Need: Genetics and genomic technologies are aiding a deeper understanding of life processes and helping address issues concerning agriculture, food production, human health, and ecology. Gene editing technologies based on CRISPR-Cas system have become part of the mainstream in the life science research environment. They are impacting human lives in many ways. Consequently, there are ethical, legal, and social impacts of these technologies. A clear understanding of the science and technology of gene editing will be useful to, and potentially important for, everyone in the society. An introduction to gene editing technologies at the high school and college level would not only be engaging to students but also give them a much-needed context, as they begin to actively participate in society and pursue careers employing genetic technologies. The current project aims to develop a pathway to increase curricular content knowledge and practical, hands-on research skills for high school teachers and basic science undergraduate students to introduce them to the foundations and advances in CRISPR-Cas technologies. Further, the project focuses on empowering them to create engaging and relevant high school classroom modules and provide support for effective implementation of those modules.
The guiding questions for this project are – (a) what kind of content and structure (conceptual knowledge and hands-on skills) will be effective, and (b) how professional development of high school science teachers alongside pre-service teachers and undergraduate researchers can likely create a strong cohort that can collaborate to develop and implement appropriate high school classroom modules for engaged learning of genetics and genomic technologies amongst students.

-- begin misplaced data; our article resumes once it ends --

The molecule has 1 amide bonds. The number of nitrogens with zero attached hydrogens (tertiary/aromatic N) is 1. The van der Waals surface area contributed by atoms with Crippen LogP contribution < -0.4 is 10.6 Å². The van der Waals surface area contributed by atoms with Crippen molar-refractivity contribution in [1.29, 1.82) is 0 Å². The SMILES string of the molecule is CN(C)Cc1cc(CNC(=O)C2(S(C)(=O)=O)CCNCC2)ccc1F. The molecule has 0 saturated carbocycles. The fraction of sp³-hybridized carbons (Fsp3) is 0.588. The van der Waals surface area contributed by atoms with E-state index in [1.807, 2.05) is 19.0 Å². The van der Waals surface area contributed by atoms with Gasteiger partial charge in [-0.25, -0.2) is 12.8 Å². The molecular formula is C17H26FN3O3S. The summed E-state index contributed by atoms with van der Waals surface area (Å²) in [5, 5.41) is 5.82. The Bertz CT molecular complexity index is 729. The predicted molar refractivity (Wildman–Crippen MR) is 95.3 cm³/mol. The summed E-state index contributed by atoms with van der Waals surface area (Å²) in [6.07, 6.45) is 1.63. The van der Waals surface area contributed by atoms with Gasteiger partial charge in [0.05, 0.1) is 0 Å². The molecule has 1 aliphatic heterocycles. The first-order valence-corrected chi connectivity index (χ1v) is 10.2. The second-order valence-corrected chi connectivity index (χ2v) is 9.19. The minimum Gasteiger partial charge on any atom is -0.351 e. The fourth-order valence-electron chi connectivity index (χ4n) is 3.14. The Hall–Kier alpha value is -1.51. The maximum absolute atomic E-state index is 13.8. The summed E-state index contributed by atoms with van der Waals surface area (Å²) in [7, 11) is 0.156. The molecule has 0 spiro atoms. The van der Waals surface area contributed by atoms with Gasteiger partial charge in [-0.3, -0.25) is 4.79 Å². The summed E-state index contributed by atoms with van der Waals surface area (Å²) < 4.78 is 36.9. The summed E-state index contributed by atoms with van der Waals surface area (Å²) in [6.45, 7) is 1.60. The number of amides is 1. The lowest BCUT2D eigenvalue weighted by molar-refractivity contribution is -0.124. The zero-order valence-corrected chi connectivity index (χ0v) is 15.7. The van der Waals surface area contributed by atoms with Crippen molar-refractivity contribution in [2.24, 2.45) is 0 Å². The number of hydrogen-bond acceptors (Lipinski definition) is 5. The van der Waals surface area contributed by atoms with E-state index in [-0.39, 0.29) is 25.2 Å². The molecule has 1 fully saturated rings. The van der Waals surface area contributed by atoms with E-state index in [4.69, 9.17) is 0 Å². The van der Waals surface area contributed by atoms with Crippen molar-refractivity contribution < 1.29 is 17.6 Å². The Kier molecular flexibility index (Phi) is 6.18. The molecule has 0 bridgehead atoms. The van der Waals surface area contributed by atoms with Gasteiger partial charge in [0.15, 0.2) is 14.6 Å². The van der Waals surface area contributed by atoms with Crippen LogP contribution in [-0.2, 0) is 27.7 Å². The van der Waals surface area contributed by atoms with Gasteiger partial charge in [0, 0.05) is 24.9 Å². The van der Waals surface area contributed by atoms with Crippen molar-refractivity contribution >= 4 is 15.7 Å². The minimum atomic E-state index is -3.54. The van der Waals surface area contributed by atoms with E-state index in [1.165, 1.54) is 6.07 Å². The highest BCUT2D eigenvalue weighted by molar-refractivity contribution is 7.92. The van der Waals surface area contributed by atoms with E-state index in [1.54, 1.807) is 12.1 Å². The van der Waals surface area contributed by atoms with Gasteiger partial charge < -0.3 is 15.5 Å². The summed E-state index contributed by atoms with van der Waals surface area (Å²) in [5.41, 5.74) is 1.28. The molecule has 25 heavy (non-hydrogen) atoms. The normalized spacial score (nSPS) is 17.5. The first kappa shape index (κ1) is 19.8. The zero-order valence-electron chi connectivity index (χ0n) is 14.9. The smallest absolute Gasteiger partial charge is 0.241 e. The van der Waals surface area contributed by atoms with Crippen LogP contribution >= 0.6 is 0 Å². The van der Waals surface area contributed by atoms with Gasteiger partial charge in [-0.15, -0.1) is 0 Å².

Outcomes: The project that began in late 2020 has thus far designed a course and has been successfully offered once in the summer of 2021. The course was taken by a cohort of 10 individuals that included in-service teachers, pre-service teachers, and undergraduate researchers. There were several outcomes of the course that saw an active participation of the students – (a) rigorous hands-on laboratory training in basic molecular genetics, (b) in-class discussions on how to create pedagogically sound high school classrooms, (c) course student engagement with high school volunteers for public engagement at the local science museum. At the end of the first year, course participants were able to mentor 12-15 high school students, who in turn shared their newly acquired knowledge of gene editing technologies with the public at large (including elementary and middle school level children) at a local science museum.
Broader Impacts: The project is working towards achieving a continuum of skill building and knowledge flow from the high school through the college by enabling 45 STEM high school teachers and 30 basic (undergraduate) researchers to gain some level of understanding and expertise with gene editing, and the issues it creates at the interface of science and society. We anticipate that the program will reach about 5,000 high school students and give impetus to undergraduate researchers to pursue STEM research careers while supporting high level biology education in high schools throughout their careers.
Anil Kumar Challa, University of Alabama at Birmingham; James Michael Wyss, University of Alabama at Birmingham